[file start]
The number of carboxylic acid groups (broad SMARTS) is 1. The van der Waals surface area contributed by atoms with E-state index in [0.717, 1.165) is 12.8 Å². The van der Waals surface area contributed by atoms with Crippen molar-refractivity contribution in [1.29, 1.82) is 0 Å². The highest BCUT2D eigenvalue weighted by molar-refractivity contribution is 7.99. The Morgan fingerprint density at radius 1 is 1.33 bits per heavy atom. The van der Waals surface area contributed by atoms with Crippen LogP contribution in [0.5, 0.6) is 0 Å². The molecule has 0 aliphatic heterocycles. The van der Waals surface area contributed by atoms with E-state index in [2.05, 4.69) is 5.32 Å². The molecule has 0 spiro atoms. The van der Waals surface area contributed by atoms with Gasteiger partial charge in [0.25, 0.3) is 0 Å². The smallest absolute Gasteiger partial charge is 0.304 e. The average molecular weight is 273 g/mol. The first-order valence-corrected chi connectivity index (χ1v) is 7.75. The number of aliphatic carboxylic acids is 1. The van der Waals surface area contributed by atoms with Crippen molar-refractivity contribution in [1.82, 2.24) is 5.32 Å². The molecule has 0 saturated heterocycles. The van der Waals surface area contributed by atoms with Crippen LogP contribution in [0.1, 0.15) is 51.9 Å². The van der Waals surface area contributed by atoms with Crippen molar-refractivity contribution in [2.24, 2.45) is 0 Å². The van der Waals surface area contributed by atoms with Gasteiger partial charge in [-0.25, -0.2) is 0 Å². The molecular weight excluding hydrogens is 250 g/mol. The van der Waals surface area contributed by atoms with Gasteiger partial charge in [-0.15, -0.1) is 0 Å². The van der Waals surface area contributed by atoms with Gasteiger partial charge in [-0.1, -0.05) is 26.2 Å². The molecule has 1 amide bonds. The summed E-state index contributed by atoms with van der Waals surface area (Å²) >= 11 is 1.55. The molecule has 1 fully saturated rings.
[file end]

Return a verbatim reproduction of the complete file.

The number of carboxylic acid groups (broad SMARTS) is 1. The van der Waals surface area contributed by atoms with E-state index in [0.717, 1.165) is 12.8 Å². The van der Waals surface area contributed by atoms with Crippen molar-refractivity contribution in [1.29, 1.82) is 0 Å². The highest BCUT2D eigenvalue weighted by molar-refractivity contribution is 7.99. The Morgan fingerprint density at radius 1 is 1.33 bits per heavy atom. The van der Waals surface area contributed by atoms with Crippen LogP contribution in [0.5, 0.6) is 0 Å². The molecule has 0 aliphatic heterocycles. The van der Waals surface area contributed by atoms with E-state index in [2.05, 4.69) is 5.32 Å². The molecule has 0 spiro atoms. The van der Waals surface area contributed by atoms with Gasteiger partial charge in [0.25, 0.3) is 0 Å². The smallest absolute Gasteiger partial charge is 0.304 e. The average molecular weight is 273 g/mol. The first-order valence-corrected chi connectivity index (χ1v) is 7.75. The number of aliphatic carboxylic acids is 1. The van der Waals surface area contributed by atoms with Crippen molar-refractivity contribution in [1.82, 2.24) is 5.32 Å². The molecule has 0 saturated heterocycles. The van der Waals surface area contributed by atoms with Crippen LogP contribution in [0.1, 0.15) is 51.9 Å². The van der Waals surface area contributed by atoms with Crippen molar-refractivity contribution in [2.24, 2.45) is 0 Å². The van der Waals surface area contributed by atoms with Gasteiger partial charge in [-0.25, -0.2) is 0 Å². The molecular weight excluding hydrogens is 250 g/mol. The van der Waals surface area contributed by atoms with Gasteiger partial charge in [-0.15, -0.1) is 0 Å². The van der Waals surface area contributed by atoms with Gasteiger partial charge in [-0.1, -0.05) is 26.2 Å². The molecule has 1 amide bonds. The summed E-state index contributed by atoms with van der Waals surface area (Å²) >= 11 is 1.55. The molecule has 1 fully saturated rings.